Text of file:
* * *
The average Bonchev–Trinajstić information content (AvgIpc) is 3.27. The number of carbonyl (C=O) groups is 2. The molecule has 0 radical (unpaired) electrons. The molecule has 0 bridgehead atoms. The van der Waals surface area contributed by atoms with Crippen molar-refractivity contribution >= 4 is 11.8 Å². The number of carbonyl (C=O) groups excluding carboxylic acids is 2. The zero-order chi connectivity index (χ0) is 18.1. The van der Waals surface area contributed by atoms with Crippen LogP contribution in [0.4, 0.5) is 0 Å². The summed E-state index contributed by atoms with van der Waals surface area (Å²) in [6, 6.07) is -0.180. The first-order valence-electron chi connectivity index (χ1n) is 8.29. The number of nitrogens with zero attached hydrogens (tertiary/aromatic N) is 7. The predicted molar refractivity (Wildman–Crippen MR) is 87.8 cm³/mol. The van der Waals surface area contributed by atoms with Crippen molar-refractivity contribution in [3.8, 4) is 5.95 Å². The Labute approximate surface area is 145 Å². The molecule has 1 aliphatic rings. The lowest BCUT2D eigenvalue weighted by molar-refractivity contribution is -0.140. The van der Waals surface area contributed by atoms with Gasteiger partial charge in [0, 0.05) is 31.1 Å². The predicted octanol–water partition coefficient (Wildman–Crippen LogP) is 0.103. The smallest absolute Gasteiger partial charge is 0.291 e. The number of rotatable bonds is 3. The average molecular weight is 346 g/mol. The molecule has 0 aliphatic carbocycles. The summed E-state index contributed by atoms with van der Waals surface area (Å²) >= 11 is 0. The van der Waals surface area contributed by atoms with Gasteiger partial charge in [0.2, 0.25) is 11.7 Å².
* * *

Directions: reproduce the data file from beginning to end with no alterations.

The average Bonchev–Trinajstić information content (AvgIpc) is 3.27. The number of carbonyl (C=O) groups is 2. The molecule has 0 radical (unpaired) electrons. The molecule has 0 bridgehead atoms. The van der Waals surface area contributed by atoms with Crippen molar-refractivity contribution >= 4 is 11.8 Å². The number of carbonyl (C=O) groups excluding carboxylic acids is 2. The zero-order chi connectivity index (χ0) is 18.1. The van der Waals surface area contributed by atoms with Crippen LogP contribution in [0.4, 0.5) is 0 Å². The summed E-state index contributed by atoms with van der Waals surface area (Å²) in [6, 6.07) is -0.180. The first-order valence-electron chi connectivity index (χ1n) is 8.29. The number of nitrogens with zero attached hydrogens (tertiary/aromatic N) is 7. The predicted molar refractivity (Wildman–Crippen MR) is 87.8 cm³/mol. The van der Waals surface area contributed by atoms with Crippen molar-refractivity contribution in [3.8, 4) is 5.95 Å². The Labute approximate surface area is 145 Å². The molecule has 1 aliphatic rings. The lowest BCUT2D eigenvalue weighted by molar-refractivity contribution is -0.140. The van der Waals surface area contributed by atoms with Gasteiger partial charge in [0, 0.05) is 31.1 Å². The predicted octanol–water partition coefficient (Wildman–Crippen LogP) is 0.103. The smallest absolute Gasteiger partial charge is 0.291 e. The number of rotatable bonds is 3. The average molecular weight is 346 g/mol. The molecule has 0 aliphatic carbocycles. The summed E-state index contributed by atoms with van der Waals surface area (Å²) >= 11 is 0. The van der Waals surface area contributed by atoms with Gasteiger partial charge in [0.2, 0.25) is 11.7 Å².